I think there is also a consistency argument to make here. If the code behaves like HTTP 1.1, I think it also should advertise it as such. So go for it! Regards //Björn L
  111224
July 28, 2020 16:45 pollita@php.net (Sara Golemon)
On Tue, Jul 28, 2020 at 3:52 AM Rowan Tommins collins@gmail.com>
wrote:

> The risk of advertising 1.0 by default is that some software will have been > programmed to outright refuse that protocol version. I don't know of any > recent examples, but this bug report from 2007 was for a SOAP endpoint that > returned 505 Version Not Supported: https://bugs.php.net/bug.php?id=43069 > Notably, Dmitry's patch for that bug made sure the protocol context option > is honoured by ext/soap, but also specifically defaulted it to HTTP/1.1 as > of PHP 5.3. > > The risk of advertising 1.1 by default is that some software will respond > with a more complex response, and trigger some bug in our response parsing. > This was previously the case with detecting "Transfer-Encoding: chunked" > headers, for instance. By advertising 1.0, we may be benefitting from > servers "downgrading" their response. > > In practice, a large amount of software appears to do neither, and simply > replies with an HTTP/1.1 response to a HTTP/1.0 request. This is why I talk > about "advertising" versions - in practice, the code is always acting as an > HTTP/1.1 client, e.g. sending "Connection: Close", and listening for > Transfer-Encoding, because it's increasingly rare for a server to actually > honour the 1.0 spec. > > The "servers have a bad habit of ignoring this anyway" argument is probably true, but it sort of takes the wind out of BOTH of the other two
points. :) I'm not going to object to merging it, the worst case scenario is that a few app developers will learn the protocol version option exists and have to set "1.0" manually. Even that is a low probability. Probably better in the long-term to inch our way forward and advertise a protocol that was introduced... checks notes... 21 years ago. -Sara
  111226
July 28, 2020 18:22 me@kelunik.com (Niklas Keller)
Hey all,

> > > Given that it's a very small change, the RFC is probably not necessary, > in > > which case it's not too late, however I'd like some clarification about > > what this actually offers over defaulting to 1.0. >
One thing it offers is detecting truncated responses. Servers will often respond without transfer-encoding: chunked / content-length for an HTTP/1.0 request, which leaves connection closure as only indication where the response ends. As we progress to HTTP/3 already, newer implementations might not implement 1.0 at all. If we're compatible with 1.1 already, there's no reason IMO not to advertise and use its features. That's a very reasonable question. The way I see it is this:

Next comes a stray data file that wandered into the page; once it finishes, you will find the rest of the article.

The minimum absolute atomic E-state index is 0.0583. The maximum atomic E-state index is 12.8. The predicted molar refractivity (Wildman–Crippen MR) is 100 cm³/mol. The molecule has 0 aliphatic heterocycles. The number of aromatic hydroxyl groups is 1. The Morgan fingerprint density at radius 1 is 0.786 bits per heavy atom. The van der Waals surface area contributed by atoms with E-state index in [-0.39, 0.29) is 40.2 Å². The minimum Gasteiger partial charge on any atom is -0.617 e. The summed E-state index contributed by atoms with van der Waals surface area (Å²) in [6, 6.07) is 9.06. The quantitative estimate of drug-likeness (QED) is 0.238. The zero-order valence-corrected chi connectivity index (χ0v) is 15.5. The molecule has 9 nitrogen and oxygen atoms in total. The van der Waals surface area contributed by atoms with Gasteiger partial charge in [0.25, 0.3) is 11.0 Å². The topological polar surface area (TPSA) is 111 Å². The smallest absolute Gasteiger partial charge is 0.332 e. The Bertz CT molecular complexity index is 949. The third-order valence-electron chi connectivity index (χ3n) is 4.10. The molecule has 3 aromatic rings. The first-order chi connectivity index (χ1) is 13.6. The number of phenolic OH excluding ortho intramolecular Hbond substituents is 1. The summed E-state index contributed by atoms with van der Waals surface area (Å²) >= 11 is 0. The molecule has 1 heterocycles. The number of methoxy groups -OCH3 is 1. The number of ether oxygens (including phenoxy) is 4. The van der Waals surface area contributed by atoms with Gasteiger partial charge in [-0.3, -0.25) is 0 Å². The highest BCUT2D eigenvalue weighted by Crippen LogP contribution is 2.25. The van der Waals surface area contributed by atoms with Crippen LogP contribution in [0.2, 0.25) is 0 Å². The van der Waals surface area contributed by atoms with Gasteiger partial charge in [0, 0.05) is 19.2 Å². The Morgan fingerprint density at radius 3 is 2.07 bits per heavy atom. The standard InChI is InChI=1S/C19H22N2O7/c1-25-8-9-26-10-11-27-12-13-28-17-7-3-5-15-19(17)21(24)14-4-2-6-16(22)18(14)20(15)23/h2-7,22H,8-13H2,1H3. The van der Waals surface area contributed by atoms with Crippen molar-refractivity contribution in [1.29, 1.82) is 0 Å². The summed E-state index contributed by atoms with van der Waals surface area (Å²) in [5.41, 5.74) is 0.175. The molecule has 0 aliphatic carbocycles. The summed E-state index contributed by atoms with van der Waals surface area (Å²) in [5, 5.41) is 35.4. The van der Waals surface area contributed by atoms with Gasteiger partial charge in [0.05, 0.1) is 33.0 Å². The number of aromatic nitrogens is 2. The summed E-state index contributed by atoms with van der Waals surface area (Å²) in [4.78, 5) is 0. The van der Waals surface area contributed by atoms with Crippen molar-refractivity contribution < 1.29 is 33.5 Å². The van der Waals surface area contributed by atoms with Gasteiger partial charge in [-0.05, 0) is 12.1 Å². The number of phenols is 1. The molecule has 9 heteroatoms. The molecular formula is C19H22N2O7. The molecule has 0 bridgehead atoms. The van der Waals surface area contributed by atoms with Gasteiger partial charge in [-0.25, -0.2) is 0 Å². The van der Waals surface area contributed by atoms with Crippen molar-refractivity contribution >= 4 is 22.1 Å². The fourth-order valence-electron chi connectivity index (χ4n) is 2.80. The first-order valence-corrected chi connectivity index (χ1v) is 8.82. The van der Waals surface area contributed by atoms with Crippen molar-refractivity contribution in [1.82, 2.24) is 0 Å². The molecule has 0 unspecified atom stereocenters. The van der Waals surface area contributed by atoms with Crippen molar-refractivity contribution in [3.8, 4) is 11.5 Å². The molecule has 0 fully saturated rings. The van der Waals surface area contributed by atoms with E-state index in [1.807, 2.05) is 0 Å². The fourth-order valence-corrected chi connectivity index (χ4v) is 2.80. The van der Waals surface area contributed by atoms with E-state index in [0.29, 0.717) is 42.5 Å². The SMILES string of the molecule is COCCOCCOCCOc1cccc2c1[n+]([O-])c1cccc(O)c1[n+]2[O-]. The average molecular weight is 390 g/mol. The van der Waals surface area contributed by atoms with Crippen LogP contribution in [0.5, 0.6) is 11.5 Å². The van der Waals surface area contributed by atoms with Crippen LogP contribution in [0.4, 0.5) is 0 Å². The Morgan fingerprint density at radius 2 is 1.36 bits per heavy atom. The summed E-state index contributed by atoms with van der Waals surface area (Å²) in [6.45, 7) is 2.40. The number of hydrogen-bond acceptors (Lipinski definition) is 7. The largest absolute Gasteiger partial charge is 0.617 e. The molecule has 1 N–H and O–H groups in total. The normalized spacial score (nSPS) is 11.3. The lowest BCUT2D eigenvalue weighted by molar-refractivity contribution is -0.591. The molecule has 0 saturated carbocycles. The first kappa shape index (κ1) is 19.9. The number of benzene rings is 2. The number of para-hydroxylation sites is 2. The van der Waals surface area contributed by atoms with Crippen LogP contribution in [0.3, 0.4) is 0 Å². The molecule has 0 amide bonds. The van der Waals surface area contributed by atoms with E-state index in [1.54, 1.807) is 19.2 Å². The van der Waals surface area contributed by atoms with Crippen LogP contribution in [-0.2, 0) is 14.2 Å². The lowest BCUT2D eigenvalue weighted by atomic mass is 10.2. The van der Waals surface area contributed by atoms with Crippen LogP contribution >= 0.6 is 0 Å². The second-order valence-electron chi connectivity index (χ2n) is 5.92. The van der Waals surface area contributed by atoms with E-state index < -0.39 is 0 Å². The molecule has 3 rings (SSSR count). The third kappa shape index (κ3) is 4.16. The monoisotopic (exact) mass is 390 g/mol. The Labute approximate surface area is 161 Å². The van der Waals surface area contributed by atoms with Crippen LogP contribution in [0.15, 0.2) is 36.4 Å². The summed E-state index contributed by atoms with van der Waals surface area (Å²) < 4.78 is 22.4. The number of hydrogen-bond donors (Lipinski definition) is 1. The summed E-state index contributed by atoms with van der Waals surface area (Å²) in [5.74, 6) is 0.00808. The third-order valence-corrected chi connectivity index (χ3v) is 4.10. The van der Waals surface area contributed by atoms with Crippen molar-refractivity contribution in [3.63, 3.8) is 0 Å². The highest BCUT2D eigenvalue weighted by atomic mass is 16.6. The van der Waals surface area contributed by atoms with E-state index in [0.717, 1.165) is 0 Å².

> > The risk of advertising 1.0 by default is that some software will have been > programmed to outright refuse that protocol version. I don't know of any > recent examples, but this bug report from 2007 was for a SOAP endpoint that > returned 505 Version Not Supported: https://bugs.php.net/bug.php?id=43069 > Notably, Dmitry's patch for that bug made sure the protocol context option > is honoured by ext/soap, but also specifically defaulted it to HTTP/1.1 as > of PHP 5.3. > > The risk of advertising 1.1 by default is that some software will respond > with a more complex response, and trigger some bug in our response parsing. > This was previously the case with detecting "Transfer-Encoding: chunked" > headers, for instance. By advertising 1.0, we may be benefitting from > servers "downgrading" their response. >
Do we handle 1XX responses, yet? https://tools.ietf.org/html/rfc7231#section-6.2
> In practice, a large amount of software appears to do neither, and simply > replies with an HTTP/1.1 response to a HTTP/1.0 request. This is why I talk > about "advertising" versions - in practice, the code is always acting as an > HTTP/1.1 client, e.g. sending "Connection: Close", and listening for > Transfer-Encoding, because it's increasingly rare for a server to actually > honour the 1.0 spec. >
This is what implementations should do, see https://tools.ietf.org/html/rfc7230#section-2.6 That section also says we should send 1.1, as we support it. Best, Niklas
> My main motivation for the change is that if someone was writing the > feature today, I don't think it would occur to them to default to 1.0, and > I think _new_ users would be less surprised at needing to opt into 1.0 than > into 1.1. > > Regards, > -- > Rowan Tommins > [IMSoP] >
  111236
July 28, 2020 20:48 rowan.collins@gmail.com (Rowan Tommins)
On 28/07/2020 19:22, Niklas Keller wrote:
> > Do we handle 1XX responses, yet? > https://tools.ietf.org/html/rfc7231#section-6.2
Yes, as of this patch a few years back: https://github.com/php/php-src/pull/2175/files
> This is what implementations should do, see > https://tools.ietf.org/html/rfc7230#section-2.6
I guess that's part of the "generous in what you accept" philosophy, since it makes no sense for a server to send a response chunked if the client didn't advertise 1.1 capabilities.
> That section also says we should send 1.1, as we support it.
Indeed, as far as I have been able to tell, the client code now complies with the spec for HTTP 1.1, although I struggled to find a list of minimum capabilities. Regards, -- Rowan Tommins (né Collins) [IMSoP]